Virtual reality will be closer to solving the locomotion issue, and haptic feedback as well as eye tracking will be standard across new headsets. VR will start to become the standard entertainment system, and slowly encroach upon traditional console sales.
You've had some wins this past year, including being 1 of 2 Canadian companies to be selected to Verizon Ventures Media Tech Venture Studio and being selected to HTC Vive X Accelerator program, how do you attribute your success? How can others in the industry follow suit?
We took a steady approach to our product, and kept our burn rate relatively low. Our initial product was built with mass adoption in mind, but when that didn’t happen we were able to move towards enterprise sales very quickly and without the interference of outside pressure.
Soon after we moved towards an enterprise focus, we found that there was tremendous activity behind the scenes at larger companies. We were able to connect with various innovation teams working on new immersive tech ventures within those firms. Our new traction, coupled with strong product and low burn rate, drew the attention of ViveX and Verizon.
Others who wish to follow suit should strip away many of their hype-driven assumptions about this new market. We spent a lot of time listening to our initial customers, and trying to figure out if what we were building was valuable. Whenever we felt like we were going nowhere, we reevaluated what value we were bringing to our customers, and took many small pivots to find our fit.
As a Board Director at VRARA Vancouver, how do you contribute to the local and global VR/AR/MR scene?
First and foremost, my role at cognitiveVR has me traveling globally to customers, partners, and industry events. Part of my role as a board director is evangelizing Vancouver as an ideal ecosystem for virtual, augmented and mixed reality companies and startups.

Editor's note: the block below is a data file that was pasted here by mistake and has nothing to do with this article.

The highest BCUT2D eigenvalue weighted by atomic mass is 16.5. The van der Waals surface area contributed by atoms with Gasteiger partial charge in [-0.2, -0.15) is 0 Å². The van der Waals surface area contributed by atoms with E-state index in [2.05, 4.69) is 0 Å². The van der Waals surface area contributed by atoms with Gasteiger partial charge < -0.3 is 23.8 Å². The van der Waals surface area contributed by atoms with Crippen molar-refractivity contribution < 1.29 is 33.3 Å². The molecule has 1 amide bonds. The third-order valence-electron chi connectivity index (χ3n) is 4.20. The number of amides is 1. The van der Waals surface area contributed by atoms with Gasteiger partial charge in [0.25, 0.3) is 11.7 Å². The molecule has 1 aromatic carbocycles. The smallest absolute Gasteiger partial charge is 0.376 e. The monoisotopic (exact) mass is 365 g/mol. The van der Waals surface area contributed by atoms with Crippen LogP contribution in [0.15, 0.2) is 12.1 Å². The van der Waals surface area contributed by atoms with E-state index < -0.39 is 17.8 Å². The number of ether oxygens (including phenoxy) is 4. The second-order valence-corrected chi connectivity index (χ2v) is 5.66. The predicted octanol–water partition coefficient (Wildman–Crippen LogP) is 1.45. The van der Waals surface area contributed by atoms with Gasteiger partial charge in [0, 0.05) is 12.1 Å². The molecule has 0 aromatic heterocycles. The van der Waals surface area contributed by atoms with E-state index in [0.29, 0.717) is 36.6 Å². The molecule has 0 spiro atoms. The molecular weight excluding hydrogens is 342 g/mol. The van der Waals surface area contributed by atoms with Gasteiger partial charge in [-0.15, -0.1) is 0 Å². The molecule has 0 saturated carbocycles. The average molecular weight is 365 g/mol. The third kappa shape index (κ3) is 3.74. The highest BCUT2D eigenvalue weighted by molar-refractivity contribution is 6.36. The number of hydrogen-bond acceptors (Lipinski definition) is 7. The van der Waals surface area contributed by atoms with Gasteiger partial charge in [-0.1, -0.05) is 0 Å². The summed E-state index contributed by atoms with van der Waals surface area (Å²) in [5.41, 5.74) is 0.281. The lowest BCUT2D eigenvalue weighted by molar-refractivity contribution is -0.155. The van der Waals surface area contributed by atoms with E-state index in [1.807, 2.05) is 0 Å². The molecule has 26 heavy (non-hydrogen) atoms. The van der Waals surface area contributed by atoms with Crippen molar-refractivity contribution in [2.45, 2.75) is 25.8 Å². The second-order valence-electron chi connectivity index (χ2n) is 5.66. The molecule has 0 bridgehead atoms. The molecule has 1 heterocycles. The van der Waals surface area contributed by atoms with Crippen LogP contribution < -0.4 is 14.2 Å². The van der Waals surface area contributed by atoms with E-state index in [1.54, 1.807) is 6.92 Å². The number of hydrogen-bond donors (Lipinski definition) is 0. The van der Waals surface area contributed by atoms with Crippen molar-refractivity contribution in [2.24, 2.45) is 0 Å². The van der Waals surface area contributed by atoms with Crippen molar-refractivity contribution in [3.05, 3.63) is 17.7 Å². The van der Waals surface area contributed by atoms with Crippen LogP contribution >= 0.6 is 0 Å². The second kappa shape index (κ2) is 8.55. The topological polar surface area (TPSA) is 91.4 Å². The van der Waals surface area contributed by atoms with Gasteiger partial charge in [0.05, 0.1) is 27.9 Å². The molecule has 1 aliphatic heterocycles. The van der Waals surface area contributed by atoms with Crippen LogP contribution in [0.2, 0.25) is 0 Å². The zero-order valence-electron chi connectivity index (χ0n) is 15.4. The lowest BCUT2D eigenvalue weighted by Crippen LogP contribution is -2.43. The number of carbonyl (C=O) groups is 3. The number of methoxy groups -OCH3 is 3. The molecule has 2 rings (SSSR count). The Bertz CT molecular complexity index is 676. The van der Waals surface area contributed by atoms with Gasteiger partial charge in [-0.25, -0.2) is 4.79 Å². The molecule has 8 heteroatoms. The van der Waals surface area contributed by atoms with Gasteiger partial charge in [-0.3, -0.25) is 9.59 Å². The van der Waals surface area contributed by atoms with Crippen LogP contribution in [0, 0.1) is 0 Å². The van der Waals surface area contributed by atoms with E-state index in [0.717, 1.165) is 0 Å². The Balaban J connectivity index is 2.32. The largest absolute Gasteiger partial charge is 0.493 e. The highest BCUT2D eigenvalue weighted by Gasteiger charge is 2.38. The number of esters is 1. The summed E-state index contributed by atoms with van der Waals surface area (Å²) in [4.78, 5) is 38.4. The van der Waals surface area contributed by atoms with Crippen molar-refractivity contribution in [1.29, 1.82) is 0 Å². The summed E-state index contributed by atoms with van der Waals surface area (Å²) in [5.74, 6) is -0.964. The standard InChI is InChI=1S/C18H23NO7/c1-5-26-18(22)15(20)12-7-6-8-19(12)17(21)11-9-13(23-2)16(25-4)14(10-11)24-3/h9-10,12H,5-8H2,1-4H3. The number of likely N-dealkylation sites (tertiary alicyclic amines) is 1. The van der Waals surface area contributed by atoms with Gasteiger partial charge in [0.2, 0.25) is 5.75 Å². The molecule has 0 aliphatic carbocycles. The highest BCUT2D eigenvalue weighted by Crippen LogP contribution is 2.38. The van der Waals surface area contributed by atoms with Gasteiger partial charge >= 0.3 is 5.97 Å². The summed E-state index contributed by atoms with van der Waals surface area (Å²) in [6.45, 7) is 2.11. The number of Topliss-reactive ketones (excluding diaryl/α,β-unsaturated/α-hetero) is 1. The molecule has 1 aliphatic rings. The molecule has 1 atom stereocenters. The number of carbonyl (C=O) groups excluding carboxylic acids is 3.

I take a personal interest in spreading the message of Vancouver leadership in this industry, and communicating our advantages of talent, institutional and governmental support, and geographic advantages being of on the west coast.
What are your thoughts on Vancouver as a global hub for VR/AR and how do we ensure this continues to grow?
Vancouver has the perfect storm of talent to be a leader in VR/AR: game developers, 3D artists, and technical talent. To keep up the growth in the region we need to build great companies as cornerstones of the ecosystem. Companies like Archiact, Finger Food Studios and organizations like the VRARA are what prove the industry works – work must continue on building great organizations and companies.
What do you see as the biggest benefit VRARA members receive by being part of the association, and why is it so important?
For me VRARA is about global connectivity. We host a number of regional events and evangalize each other in our local market, but ultimately VRARA gives you access to events, opportunities and connections with chapters all over the world. If I am traveling to a new city, I always email the Chapter President ahead of time, and see if there is some synergies or meetings we might be able to setup while in town.
Everyone will find their own value in joining the VRARA - but we have successfully created the world leading organizational body for representing this industry, and we are proud to be apart of it.
What do you wish other people knew about VRARA?
VRARA is a global network of like minded companies and individuals, all pushing towards the growth of this industry. There is a lot of passion and talent in each chapter, and you’ll find that passion recognized in all levels of the organization, and the organizations reputation within the industry.
What does the next year hold for you/CognitiveVR?
The next 12 months for us is all about commercialization and building up our technology and business development teams. We are excited to see how the hardware and consumer markets unfold - but while we wait, we will be heads down on helping enterprises leverage VR/AR/MR as a useful tool in solving their toughest business challenges.